Zika key messages
Country of origin: USA
Click for Full Details: www.cdc.govWith the recent outbreaks in the Americas, the number of Zika cases among travelers visiting or returning to the United States will likely increase. CDC can't predict how much Zika virus will spread in the continental United States. To date, Zika has not been spread by mosquitoes in the continental United States. However, lab tests have confirmed Zika virus in travelers returning to the United States from areas with Zika.
Zika virus is spread to people primarily through the bite of an infected Aedes species mosquito (Ae. aegypti and Ae. albopictus). A man with Zika virus can pass it during sex to his male or female partners. Some non-travelers in the United States have become infected with Zika through sex with someone who has traveled to an area with Zika. Many areas in the United States have the type of mosquitoes that can become infected with and spread Zika virus. However, recent outbreaks in the continental United States of chikungunya and dengue, which are spread by the same type of mosquito, have been relatively small and in limited areas.
Not having sex can eliminate the chance of getting Zika from sex. Men who live in or travel to areas with Zika can avoid transmitting Zika to their partners by using condoms every time they have sex, or by not having sex. To be effective, condoms must be used correctly (warning: this link contains sexually graphic images) from start to finish, every time you have vaginal, anal, or oral (mouth-to-penis) sex.
Zika virus can be passed from a pregnant woman to her fetus during pregnancy or around the time of birth. Zika infection during pregnancy is a cause of microcephaly, a severe birth defect that is a sign of a problem with brain development, and other severe fetal brain defects.
In addition to microcephaly, other problems have been detected among fetuses and infants infected with Zika virus before birth, such as defects of the eye, hearing deficits, and impaired growth. Although Zika virus has been linked with these other problems in infants, there is more to learn. Scientists continue to study the full range of other potential health problems that Zika virus infection during pregnancy may cause.
Guillain-Barré syndrome (GBS) is an uncommon sickness of the nervous system in which a person’s own immune system damages the nerve cells, causing muscle weakness, and sometimes, paralysis.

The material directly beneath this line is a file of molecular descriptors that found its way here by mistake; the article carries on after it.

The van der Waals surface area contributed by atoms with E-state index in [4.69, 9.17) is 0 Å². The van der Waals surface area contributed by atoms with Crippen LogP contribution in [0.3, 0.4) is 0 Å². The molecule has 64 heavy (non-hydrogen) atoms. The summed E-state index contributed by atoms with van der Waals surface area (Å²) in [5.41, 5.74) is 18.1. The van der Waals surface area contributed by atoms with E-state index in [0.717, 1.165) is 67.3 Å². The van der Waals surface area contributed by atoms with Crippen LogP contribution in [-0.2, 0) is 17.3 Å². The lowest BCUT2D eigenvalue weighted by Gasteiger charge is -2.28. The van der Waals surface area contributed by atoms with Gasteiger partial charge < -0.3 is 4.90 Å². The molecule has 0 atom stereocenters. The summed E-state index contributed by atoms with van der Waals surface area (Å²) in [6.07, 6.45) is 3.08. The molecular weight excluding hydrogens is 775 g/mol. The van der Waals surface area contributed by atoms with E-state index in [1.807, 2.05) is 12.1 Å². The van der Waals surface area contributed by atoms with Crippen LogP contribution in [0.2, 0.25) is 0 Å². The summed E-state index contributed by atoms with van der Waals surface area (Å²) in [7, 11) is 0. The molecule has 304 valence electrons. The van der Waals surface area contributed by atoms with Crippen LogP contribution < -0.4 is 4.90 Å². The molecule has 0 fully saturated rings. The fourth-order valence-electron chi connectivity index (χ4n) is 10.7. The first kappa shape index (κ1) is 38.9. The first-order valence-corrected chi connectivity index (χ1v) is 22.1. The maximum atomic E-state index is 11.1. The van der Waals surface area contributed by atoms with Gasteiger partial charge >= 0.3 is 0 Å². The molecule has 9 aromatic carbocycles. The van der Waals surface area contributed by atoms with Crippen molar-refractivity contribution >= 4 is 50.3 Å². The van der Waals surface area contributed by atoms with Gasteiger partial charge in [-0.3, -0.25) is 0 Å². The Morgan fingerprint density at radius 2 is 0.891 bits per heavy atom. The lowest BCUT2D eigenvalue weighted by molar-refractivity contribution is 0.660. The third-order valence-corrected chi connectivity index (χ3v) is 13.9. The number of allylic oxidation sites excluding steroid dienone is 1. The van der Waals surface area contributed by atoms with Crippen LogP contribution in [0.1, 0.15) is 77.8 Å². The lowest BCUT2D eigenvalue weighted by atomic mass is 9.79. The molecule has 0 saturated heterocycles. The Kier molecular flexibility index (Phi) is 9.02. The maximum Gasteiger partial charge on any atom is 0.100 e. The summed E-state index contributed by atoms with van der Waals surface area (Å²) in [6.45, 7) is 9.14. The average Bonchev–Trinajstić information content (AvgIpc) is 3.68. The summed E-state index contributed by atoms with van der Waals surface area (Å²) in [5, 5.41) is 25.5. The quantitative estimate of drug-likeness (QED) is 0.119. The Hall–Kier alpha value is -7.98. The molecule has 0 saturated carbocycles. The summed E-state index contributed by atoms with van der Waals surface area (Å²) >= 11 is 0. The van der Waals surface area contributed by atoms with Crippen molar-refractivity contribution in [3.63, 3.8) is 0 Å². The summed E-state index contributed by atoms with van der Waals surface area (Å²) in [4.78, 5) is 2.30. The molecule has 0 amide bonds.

The Brazil Ministry of Health has reported an increased number of people who have been infected with Zika virus who also have GBS.
GBS is very likely triggered by Zika in a small proportion of infections, much as it is after a variety of other infections.
CDC is investigating the link between Zika and GBS.
The most common symptoms of Zika virus disease are
Conjunctivitis (red eyes)
Many people infected with Zika virus won’t even know they have the disease because they won’t have symptoms. The sickness is usually mild with symptoms lasting for several days to a week. People usually don’t get sick enough to go to the hospital, and they very rarely die of Zika.
There is no medicine for Zika. See your doctor or other healthcare provider if you develop symptoms.
The following steps can reduce the symptoms of Zika:
Get plenty of rest.
Drink fluids to prevent dehydration.
Take medicine, such as acetaminophen, to reduce fever and pain.
Do not take aspirin or other non-steroidal anti-inflammatory drugs (NSAIDS) until dengue can be ruled out to reduce the risk of bleeding.
If you are taking medicine for another medical condition, talk to your healthcare provider before taking additional medication.
To prevent others from getting sick, strictly follow steps to prevent mosquito bites during the first week of illness.
There is no vaccine for Zika. The best way to prevent diseases spread by mosquitoes is to protect yourself and your family from mosquito bites.
Wear long-sleeved shirts and long pants.
Stay in places with air conditioning and window and door screens to keep mosquitoes outside.
Treat your clothing and gear with permethrin or buy pre-treated items.
Use Environmental Protection Agency (EPA)-registered insect repellents. Always follow the product label instructions.
Sleep under a mosquito bed net if air conditioned or screened rooms are not available or if sleeping outdoors.
Click for Full Details: www.cdc.gov
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